By Alicia Sieger, Kate Brandt, & Kate Randolph
If you Google “cost + climate change,” you’ll get a range of estimates, all in the trillions. If you try searching for “how much private companies are investing in climate resilience,” you’ll get an even wider range of results. Meanwhile, Mother Nature is busy plotting the cost of inaction. The number of natural catastrophes worldwide—and the economic losses resulting from them, most of which aren’t insured—has increased significantly since the 1990s. During the previous 35 years, the average number of billion-dollar weather disasters in the United States was about five per year. In 2016, there were 15 weather and climate disaster events with losses exceeding $1 billion each in the United States alone.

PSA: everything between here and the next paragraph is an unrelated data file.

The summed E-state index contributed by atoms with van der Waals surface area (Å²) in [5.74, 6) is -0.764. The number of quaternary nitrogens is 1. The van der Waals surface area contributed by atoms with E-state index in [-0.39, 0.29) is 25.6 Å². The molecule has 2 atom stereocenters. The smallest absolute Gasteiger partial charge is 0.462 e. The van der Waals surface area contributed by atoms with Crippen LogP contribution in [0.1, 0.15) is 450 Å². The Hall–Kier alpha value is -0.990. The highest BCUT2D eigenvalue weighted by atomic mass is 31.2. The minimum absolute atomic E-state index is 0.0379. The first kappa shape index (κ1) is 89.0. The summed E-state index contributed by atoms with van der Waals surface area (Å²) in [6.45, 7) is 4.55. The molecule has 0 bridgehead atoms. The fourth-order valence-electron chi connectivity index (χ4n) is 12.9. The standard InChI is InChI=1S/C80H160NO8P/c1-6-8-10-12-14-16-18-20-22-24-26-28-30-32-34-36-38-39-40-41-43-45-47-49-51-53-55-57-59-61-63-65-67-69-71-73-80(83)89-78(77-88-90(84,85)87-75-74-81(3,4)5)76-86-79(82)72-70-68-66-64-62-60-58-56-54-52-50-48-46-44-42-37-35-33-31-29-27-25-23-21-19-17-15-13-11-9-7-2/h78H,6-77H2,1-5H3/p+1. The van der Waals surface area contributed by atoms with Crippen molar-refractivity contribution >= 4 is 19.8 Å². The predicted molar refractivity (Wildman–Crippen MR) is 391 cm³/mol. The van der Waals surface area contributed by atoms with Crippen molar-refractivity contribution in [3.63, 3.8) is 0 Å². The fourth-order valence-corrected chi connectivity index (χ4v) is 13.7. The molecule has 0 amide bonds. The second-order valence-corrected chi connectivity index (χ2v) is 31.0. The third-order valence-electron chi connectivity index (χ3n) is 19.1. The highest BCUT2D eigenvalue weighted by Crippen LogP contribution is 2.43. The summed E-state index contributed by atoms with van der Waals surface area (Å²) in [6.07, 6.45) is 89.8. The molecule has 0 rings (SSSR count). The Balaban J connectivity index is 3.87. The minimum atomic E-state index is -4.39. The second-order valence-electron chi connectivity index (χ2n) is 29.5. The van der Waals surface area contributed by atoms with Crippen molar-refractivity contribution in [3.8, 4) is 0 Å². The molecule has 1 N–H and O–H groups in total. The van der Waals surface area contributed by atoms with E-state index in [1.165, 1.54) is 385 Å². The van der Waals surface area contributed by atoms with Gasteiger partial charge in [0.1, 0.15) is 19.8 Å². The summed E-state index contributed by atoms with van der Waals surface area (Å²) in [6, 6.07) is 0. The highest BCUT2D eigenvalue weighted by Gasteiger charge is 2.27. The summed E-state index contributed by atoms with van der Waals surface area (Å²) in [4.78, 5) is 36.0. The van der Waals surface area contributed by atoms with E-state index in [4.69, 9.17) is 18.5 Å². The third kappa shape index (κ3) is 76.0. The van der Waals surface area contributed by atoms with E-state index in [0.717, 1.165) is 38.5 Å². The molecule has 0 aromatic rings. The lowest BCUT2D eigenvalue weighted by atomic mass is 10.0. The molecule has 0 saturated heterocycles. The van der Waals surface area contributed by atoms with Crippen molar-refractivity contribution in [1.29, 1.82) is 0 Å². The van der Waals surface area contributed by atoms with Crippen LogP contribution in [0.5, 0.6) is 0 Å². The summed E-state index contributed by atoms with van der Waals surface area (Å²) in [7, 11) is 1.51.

Rising seas, more powerful storm surges, droughts, floods, and extreme heat all damage livelihoods, assets, and the economy—and they are expensive to fix. Investors and underwriters have taken notice and are increasingly demanding data on the climate risk of their assets. Last month, the world’s largest asset manager, BlackRock, listed climate risk as one of its top “engagement priorities.” Meanwhile, forward-thinking companies are keen to advance market reporting and disclosure mechanisms that will reward them for investing in assets and strategies that can weather a changing climate.